Welcome to the good life: Snores, chores, bores and much mores
By Kovi Rose
Its 3:00am and I am woken by the sound of my roommate from Minnesota snoring like a disgruntled boar. He has said to me in the past that I should wake him up if he snores, but I never have the heart to do it; so instead I simply hurl whatever small belongings I have at him to try and shift him into a position where his sinuses are less clogged (later he will ask me why his bed was covered in my books, shoes and toiletries when he woke up). It’s alright for him, he goes back to sleep, wakes up for morning prayers at 6:15am, has breakfast and heads to work after that. For me however, I have to be up by 5:30am ready to work in the organic fields at 6:00am, so I really wish he would stop snoring and let me get some rest.
I turn my pillow over, pull the sheets over my head and try to salvage a few more moments of sleep. While doing this I find my mind wandering back to my arrival in Israel, walking out of the Ben-Gurion Airport gate to the baggage claim past a wall-mounted row of old Zionist posters; the sort that encouraged idealistic young Jews from around the world to move to Israel by depicting two fit and attractive teenagers smiling as they work the land. Before I came to this kibbutz, this was the sort of propaganda that had spurred me on, filled my heart with Zionism, and several other clichés. But now, as I sit here in bed with bronchitis writing, I wonder where that passion went, and why is it that I find myself becoming lazy and unmotivated.
On a weekly basis I have ulpan classes on every first day (8am – 3pm) and every other day, I work in the fields, kitchen, spice-factory, bio-bee farm and dining hall (6am – 4pm). The ulpan classes are generally not too bad and often involve translating Israeli music to practice our Hebrew; the only problem being that the program is run on an English/Hebrew basis, so the Italian kid who doesn’t speak English at all, has trouble learning any Hebrew.
The work is a different story, spending several hours at a time moving boxes of dried parsley flakes into a shipping container, or pouring bee food into hundreds of tiny cups, or pulling onions out of the ground, or weeds out of the vineyard, things tend to become sort of stultifying and boring. The other day in the vineyard we were attempting to cut down weeds with a dull, rusted hacksaw, and I turned to the Oleh next me and asked her whether this was making her feel more Zionist. She answered sarcastically in the affirmative, brushed a spider of her shoulder, and continued the fruitless weeding.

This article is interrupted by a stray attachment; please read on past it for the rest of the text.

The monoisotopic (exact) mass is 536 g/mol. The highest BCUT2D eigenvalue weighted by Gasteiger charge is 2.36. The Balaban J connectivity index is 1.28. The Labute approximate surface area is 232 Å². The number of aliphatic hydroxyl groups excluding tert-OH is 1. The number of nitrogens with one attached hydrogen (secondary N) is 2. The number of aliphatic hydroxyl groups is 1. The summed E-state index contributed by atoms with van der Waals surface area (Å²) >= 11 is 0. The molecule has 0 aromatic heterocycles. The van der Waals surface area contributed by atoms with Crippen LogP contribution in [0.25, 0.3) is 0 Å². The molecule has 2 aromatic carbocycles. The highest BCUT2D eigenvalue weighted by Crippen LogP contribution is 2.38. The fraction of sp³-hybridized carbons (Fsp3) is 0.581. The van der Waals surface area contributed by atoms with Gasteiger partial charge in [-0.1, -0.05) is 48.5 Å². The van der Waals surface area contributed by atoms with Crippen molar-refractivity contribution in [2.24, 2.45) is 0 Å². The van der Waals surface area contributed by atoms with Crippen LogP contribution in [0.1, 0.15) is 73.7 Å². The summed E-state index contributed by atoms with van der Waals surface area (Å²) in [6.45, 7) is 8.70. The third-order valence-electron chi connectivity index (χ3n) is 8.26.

Other than the mundane routine here, the lifestyle is actually pretty good. The food in the dining hall satisfies. The people here are nice. The location makes sure that even the hottest day is accompanied by a cool breeze. And after the day’s work is done, we sit in the hammocks and talk about our families back home, or politics, or what we are planning to do on the next free weekend.
In fact, the only thing that I don’t like here is how apathetic I am sometimes. Perhaps this complacency is the reason I’ve come down with bronchitis, or maybe the opposite is true – It may be fate that I got sick now in order to give myself time for self-reflection.
In either case, I plan to come out of my hiatus with clear eyes and a full heart. According to some, the month of Nisan included the creation of the universe, and as such I feel as if it is the perfect time for rebirth and re-evaluation of attitudes and work ethics.
I will push myself mentally to push myself physically.
Kovi Rose is a Mount Scopus graduate who made aliyah in March 2011. This is the second entry of his aliyah journal that he is writing for Galus Australis.